I better go my wife is looking at me with squinting eyes. Observation and interpretation. My wife is looking at me with squinting eyes. Observation.
Just my thoughts.

Slip said...

Donovan's song:

The lock upon my garden gate's a snail, that's what it is

First there is a mountain then there is no mountain, then there is

Caterpillar sheds his skin to find the butterfly within

First there is a mountain then there is no mountain, then there is

First there is a mountain then there is no mountain

Oh, Juanita, oh, Juanita
Oh, Juanita I call your name

Oh, the snow will be a blinding sight to see as it lies on yonder hillside

The lock upon my garden gate's a snail, that's what it is

Caterpillar sheds his skin to find the butterfly within

First there is a mountain then there is no mountain, then there is
Repeat and fade

Pat said...

Sorry if I took everyone by surprise here. I've always been a fan of Donovan. Hearing this song again forced(!?) me to drink a couple of beers (Hobgoblin [5.2%] by my local brewery, Wychwood, here in Witney) and I ended up spending about 3 hours listening to various tracks of his and some of America, The Hollies, Herman's Hermits, ELO and the Travelling Wilburys. But, it's time for bed now and, I reckon, I'll have no problem getting to sleep. ;-)

Molly Brogan said...

Truly "being" in the moment. Applause, applause.

Slip said...

If a person is in a coma and experiencing a sense of energy then I would consider that "being". Being can transcend the limited levels of thought that we experience here. A tree is being, a star is being, transformation of solid to liquid to gas is being. Being is not confined to the awareness by us that something exists. Something can exist and experience being without our presence. When the tree falls in the forest it does make sound even though we are not there to hear it as does lightning striking in a remote part of the world. Being perhaps can have various attributes such as level, intensity, active or passive. The act of being, the art of being or the termination of being is something to consider.

Bruce said...

Could it be as simple as listening to each others "stories" and to allow, honor and embrace them?
Can we love each other without answering or own deepest questions?
Perhaps by discovering our true oneness, we will know what it truly is to "be".

Vamadevananda said...

Being is / can be everything, Molly, and even be / seem artful ! As Jethroe Tull says : I am a tiger ... and I'm a snake ...

Molly Brogan said...

Well, that was the one part of the Bob Dylan movie, "I'm Not Here" that I did like. It had a terrific cast, Heath Ledger, Cate Blanchette, Christian Bale, Richard Gere... each played a different aspect of Dylan's character as he reinvented himself at different parts of his life. I know that I have done this as I have been called into service of the greater whole by experience to become student, drifter, teacher, wife, mother, activist, prevention specialist, social designer, corporate executive, writer...still, through each, and each seemed to have their own unique identity, I felt the heartbeat of the same essential being - the being expressed as the writer today. You may have hit it here, Vam. The art of being may just be staying in touch with the essential aspect of being while creating experience in harmony with soul and spirit.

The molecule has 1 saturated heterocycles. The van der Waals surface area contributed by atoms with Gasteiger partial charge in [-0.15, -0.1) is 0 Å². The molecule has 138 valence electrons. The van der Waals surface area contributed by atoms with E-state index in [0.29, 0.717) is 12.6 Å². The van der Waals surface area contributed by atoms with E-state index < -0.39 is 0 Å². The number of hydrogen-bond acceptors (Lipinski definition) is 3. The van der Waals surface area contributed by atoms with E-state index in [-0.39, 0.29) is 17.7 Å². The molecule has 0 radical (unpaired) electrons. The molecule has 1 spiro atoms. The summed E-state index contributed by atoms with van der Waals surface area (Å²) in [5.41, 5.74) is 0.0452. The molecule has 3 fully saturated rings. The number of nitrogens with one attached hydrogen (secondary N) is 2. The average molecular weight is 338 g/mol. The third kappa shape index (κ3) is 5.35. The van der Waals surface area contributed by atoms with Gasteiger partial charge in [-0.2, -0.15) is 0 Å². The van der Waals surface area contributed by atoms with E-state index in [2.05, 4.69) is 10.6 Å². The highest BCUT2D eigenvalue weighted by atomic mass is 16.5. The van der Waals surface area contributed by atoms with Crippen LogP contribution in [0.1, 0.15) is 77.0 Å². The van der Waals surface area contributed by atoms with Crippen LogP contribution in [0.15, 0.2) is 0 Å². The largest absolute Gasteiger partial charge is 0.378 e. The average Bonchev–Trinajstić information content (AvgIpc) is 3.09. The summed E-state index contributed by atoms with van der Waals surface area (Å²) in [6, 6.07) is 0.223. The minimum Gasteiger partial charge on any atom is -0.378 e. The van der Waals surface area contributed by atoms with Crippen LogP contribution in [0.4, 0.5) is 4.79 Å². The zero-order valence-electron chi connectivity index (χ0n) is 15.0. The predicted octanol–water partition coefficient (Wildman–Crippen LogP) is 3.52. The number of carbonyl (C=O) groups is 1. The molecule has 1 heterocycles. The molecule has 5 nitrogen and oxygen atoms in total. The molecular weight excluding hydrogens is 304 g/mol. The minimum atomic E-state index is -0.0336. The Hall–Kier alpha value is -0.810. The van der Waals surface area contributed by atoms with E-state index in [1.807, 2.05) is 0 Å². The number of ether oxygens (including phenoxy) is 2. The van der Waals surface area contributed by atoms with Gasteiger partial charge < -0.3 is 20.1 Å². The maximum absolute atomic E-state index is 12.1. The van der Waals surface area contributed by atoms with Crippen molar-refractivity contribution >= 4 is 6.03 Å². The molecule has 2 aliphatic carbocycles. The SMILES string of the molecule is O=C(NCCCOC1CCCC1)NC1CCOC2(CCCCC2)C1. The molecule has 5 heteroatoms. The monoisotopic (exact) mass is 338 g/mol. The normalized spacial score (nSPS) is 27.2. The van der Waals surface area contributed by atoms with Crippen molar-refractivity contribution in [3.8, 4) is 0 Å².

In the movie, there was an element of suffering for Dylan as he transitioned from persona to persona. This may lend itself to Orn's idea of the lifting of the veil layers during the dark night of the soul, as the ego dies to be reborn. I suspect (from experience) that if we can learn to let go of these ego aspects with joy, (can we feel pain while experiencing joy - as in childbirth?), the suffering is unnecessary.

Universal Spirit said...

A valuable post for those wishing to understand the essential unity of all religions. Please allow to me add: Ain-Soph, The Supreme Nothingness, Tawhid, The Thing Within Itself and Agnostos Theos.
All symbolize the infinite nature on the One Reality.

Pippi said...

My personal philosophy, and my mantra, is a statement I wrote a few years ago when I was re-discovering my artistic and creative nature:

I CREATE, THEREFORE I AM.

I honestly don't know what I would be, what the statement "I AM" would mean to me, if I did not create. I think the statement would be meaningless if I could not manifest into reality the visions which I am blessed to have access to.

I look around at the physical proof of my existence - my studio, my home, my body (I dance as well), and I see the artifacts that I have left in my wake. They are things of beauty (to me, anyway). Mostly I see the unfinished projects... I have a hard time remembering what I have completed... and so I say, "so, I am unfinished. I am a work in progress."

I think that is always going to be true. What's important for me is that the act of creation and manifestation helps myself and others to see who I am... perhaps, even, who they are...